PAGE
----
FOR IMMEDIATE RELEASE
February 21, 2017
to Protect San Marcos River
(AUSTIN) — Senator Judith Zaffirini, D-Laredo, today (Feb. 21) filed new legislation to enhance public safety and enjoyment of the San Marcos River, protect landowners' private property rights and preserve the river's natural beauty for future generations.
Senate Bill (SB) 965 would authorize a local election to create a water-oriented recreation district (WORD) along the portion of the San Marcos River that forms the boundary between Guadalupe and Caldwell counties, which is visited by more than 80,000 tubers and recreational users each year. The number of visitors to the river, especially for tubing, has increased substantially in recent years.
Due to a lack of law enforcement resources, however, this section of the river attracts persons who drink irresponsibly and engage in other reckless and unlawful behaviors. As a result there are frequent alcohol-related incidents on the river ranging from minor to catastrophic in nature. In 2014, for example, a 19-year-old drowned after a day of tubing and drinking alcohol with friends, and in 2016 a 21-year-old woman was charged with intoxication manslaughter after allegedly drinking while floating on the river and being involved in a car crash that killed a young husband and injured his pregnant wife, causing her to lose their unborn child.
"All Texans have the right to enjoy the river, but they should do so safely and responsibly," Senator Zaffirini said. "Reckless and unlawful behavior recently is concentrated in unincorporated areas along the river where law enforcement resources are stretched thin. Our bill would help give law enforcement the resources they need to prevent additional tragedies."
Landowners along the river face problems with excessive littering, trespassing, public intoxication, underage drinking and other drug and alcohol-related offenses. In 2015 local business owners testified before the Texas Legislature that their businesses, including campgrounds, fly fishing guides and canoe and kayak rental services, have been damaged by the unruly and lewd behavior of intoxicated persons using the river. Trash, glass and debris in the river harm water quality and can pose a danger to humans and wildlife alike.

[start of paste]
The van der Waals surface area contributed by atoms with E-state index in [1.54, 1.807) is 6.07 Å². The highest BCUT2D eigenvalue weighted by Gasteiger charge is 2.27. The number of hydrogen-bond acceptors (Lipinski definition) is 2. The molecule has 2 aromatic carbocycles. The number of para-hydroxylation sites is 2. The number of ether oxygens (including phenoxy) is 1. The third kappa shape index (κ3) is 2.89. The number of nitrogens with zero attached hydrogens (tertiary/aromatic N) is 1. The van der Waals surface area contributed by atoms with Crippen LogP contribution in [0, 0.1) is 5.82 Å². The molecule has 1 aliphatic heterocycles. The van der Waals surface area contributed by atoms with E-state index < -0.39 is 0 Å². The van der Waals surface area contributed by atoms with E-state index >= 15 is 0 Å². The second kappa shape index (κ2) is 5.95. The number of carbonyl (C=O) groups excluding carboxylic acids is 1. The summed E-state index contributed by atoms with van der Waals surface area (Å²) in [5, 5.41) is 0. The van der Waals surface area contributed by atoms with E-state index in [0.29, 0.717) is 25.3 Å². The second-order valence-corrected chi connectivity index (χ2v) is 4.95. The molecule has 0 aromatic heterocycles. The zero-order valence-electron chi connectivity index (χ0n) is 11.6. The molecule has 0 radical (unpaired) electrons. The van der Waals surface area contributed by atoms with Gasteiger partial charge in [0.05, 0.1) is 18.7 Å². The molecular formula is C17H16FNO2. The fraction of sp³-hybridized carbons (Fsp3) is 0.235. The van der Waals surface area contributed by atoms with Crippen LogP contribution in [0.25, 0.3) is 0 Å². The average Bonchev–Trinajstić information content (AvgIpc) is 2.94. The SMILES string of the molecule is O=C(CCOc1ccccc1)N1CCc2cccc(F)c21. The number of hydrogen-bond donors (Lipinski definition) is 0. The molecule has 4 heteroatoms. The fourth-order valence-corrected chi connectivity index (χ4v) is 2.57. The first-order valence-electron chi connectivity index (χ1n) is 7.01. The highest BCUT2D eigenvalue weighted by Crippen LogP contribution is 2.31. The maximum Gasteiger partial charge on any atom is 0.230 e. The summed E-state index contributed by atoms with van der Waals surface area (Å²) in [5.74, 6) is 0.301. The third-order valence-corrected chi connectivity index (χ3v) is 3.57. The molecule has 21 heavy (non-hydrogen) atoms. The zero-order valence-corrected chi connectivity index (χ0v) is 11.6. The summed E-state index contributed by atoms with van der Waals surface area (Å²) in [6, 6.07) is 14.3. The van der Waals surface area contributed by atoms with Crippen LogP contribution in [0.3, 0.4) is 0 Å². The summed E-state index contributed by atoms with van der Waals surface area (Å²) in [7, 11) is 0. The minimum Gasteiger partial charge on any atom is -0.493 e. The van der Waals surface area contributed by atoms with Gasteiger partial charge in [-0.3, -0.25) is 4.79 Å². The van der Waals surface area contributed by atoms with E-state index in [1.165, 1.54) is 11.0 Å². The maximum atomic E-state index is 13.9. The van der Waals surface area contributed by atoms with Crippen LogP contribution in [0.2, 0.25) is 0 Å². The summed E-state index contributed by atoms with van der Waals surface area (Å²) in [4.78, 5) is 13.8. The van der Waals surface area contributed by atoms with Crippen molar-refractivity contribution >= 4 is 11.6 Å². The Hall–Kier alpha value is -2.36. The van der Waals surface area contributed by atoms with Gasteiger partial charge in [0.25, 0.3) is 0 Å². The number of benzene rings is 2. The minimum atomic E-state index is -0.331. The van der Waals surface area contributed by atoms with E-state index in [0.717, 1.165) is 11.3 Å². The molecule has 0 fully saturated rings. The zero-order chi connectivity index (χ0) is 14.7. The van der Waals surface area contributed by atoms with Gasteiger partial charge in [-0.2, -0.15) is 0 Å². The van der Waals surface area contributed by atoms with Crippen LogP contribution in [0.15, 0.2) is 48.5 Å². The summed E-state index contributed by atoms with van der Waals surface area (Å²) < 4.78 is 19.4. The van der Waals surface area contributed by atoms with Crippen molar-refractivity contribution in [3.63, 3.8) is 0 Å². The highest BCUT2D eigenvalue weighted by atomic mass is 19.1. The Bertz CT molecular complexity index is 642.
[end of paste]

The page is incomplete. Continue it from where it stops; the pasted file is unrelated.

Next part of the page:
"The San Marcos River is an ecological treasure and an economic boon for the region, but we literally are loving it to death," Senator Zaffirini said. "SB 965 is a pro-active approach to keeping this precious resource safe and beautiful so that it will continue to be enjoyable for tourists and local residents alike for generations to come."
If voters approve, the WORD would be governed by a seven-member board, with three members appointed by each county commissioner's court and one member selected by the district board from among nominations provided by each municipality included in the district. Once created, the district could levy a fee on water-oriented recreation businesses and use the revenues to fund health and safety initiatives, including law enforcement and litter abatement.
The WORD's board also would have the ability to adopt reasonable ordinances regarding litter and public safety, while preserving the public's paramount right to navigate the river. Offenses would be a Class C misdemeanor and would be enforceable by local law enforcement. Fines stemming from citations and arrests made along the river also would fund the district's public safety and litter abatement initiatives.
SB 965 is supported not only by Texas landowners, but also by recreationists, business owners, and law enforcement. Other supporters include the commissioners' courts of Caldwell, Guadalupe and Hays counties; the City of Martindale; the San Marcos River Foundation; the Texas Wildlife Association; the Texas League of Conservation Voters; the Guadalupe-Blanco River Authority; and the Meadows Center for Water and the Environment at Texas State University.
TUBERS ENJOY the cool waters of the San Marcos River. SB 965 by Senator Judith Zaffirini would promote public safety, protect property rights and preserve the river for recreationists and future generations.